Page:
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This calculator can be used for residential property or non-residential property.

The calculator works out the Stamp Duty Land Tax (SDLT) you’ll have to pay for residential purchases (including lease premium) using new rules effective from 4 December 2014. It also shows how much SDLT is due under the previous rules and for non-residential purchases.

Stamp Duty Land Tax calculator

Osborne scraps Stamp Duty slab structure in Autumn Statement

George Osborne will abolish the slab structure of the Stamp Duty Land Tax from midnight tonight and will replace it with new layers of tax rates which will lower the cost of buying a home for 98% of the country.

People buying homes will only pay the tax rate on the part of the property which falls within the band instead of paying it on the whole property price.

For homes up to £125,000 no stamp duty is payable then;

£125,001 to £250,000 – 2%

£250,001 to £925,000- 5%

£925,001 to £1,500,00- 10%

£1,500,001 and above 12%

Osborne referred to the old system as a ‘badly designed tax’ which placed the biggest burden on low and middle income families.

The new rules start tomorrow, on 4th December. People who have already exchanged contracts on their new home purchase but have yet to complete will get to choose whether they use the old or new stamp duty rules.

In Scotland the new rates will apply until 1 April 2015 when the Land and Buildings Transaction Tax replaces it.

The Chancellor said that for a home which cost £255,000 the Stamp Duty charge would be £4,500 lower than it would have been under the old system.

Osborne said the new approach to calculating the tax removed the need to revalue the UK’s stock of homes.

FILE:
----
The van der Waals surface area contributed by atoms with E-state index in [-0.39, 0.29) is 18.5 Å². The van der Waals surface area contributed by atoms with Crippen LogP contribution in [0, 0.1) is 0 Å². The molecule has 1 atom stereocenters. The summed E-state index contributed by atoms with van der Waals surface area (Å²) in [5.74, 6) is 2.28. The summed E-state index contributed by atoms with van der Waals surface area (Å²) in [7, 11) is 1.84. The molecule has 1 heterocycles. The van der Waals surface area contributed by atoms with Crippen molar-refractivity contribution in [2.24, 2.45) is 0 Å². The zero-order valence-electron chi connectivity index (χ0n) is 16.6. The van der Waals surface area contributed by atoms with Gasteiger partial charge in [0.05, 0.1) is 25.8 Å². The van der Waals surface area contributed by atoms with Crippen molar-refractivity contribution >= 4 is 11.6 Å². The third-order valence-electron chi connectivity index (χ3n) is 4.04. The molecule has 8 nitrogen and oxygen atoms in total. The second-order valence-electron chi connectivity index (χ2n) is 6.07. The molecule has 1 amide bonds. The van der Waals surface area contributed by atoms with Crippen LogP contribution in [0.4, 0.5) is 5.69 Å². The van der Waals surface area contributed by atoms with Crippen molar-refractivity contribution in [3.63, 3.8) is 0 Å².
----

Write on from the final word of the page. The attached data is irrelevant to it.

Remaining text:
The old rates were;

£125,001 to £250,000 – 1%

£250,001 to £500,000 – 3%

£500,001 to £1m – 4%

£1,000,001 to £2m – 5%

Over £2m – 7%.

Osborne said just 2% of the population would lose out under the new structure and rates.

He said someone buying a home worth more than £5m would now pay £514,000 in Stamp Duty compared to £350,000 previously.

To read the government’s factsheet on the new Stamp Duty Land Tax “click here

Bank of EnglandUK interest rates held at record low of 0.5% for another month

UK interest rates have been at 0.5% for five years. However, in June, Mr Carney said that interest rates could start to rise sooner than financial markets expected.

The size of the Bank’s economic stimulus programme – quantitative easing – was also unchanged at £375bn.

Debate over the timing of a rate rise has intensified, with Bank governor Mark Carney hinting recently that it could come by the end of this year.

In the minutes of the previous MPC meeting in July, all nine members of the committee voted to keep rates on hold.

Details of why the Bank’s Monetary Policy Committee (MPC) held rates will be published later this month.

The minutes for the latest MPC meeting are not due to be released until 20 August. If they reveal that some policymakers voted in favour of a rate rise it will be the first time the committee has been split since July 2011.

BOEThe Bank of England’s Monetary Policy Committee has once again voted to keep base rate at 0.5 per cent, the 61st month of record-low rates. The MPC also voted to keep its programme of quantitative easing at £375bn.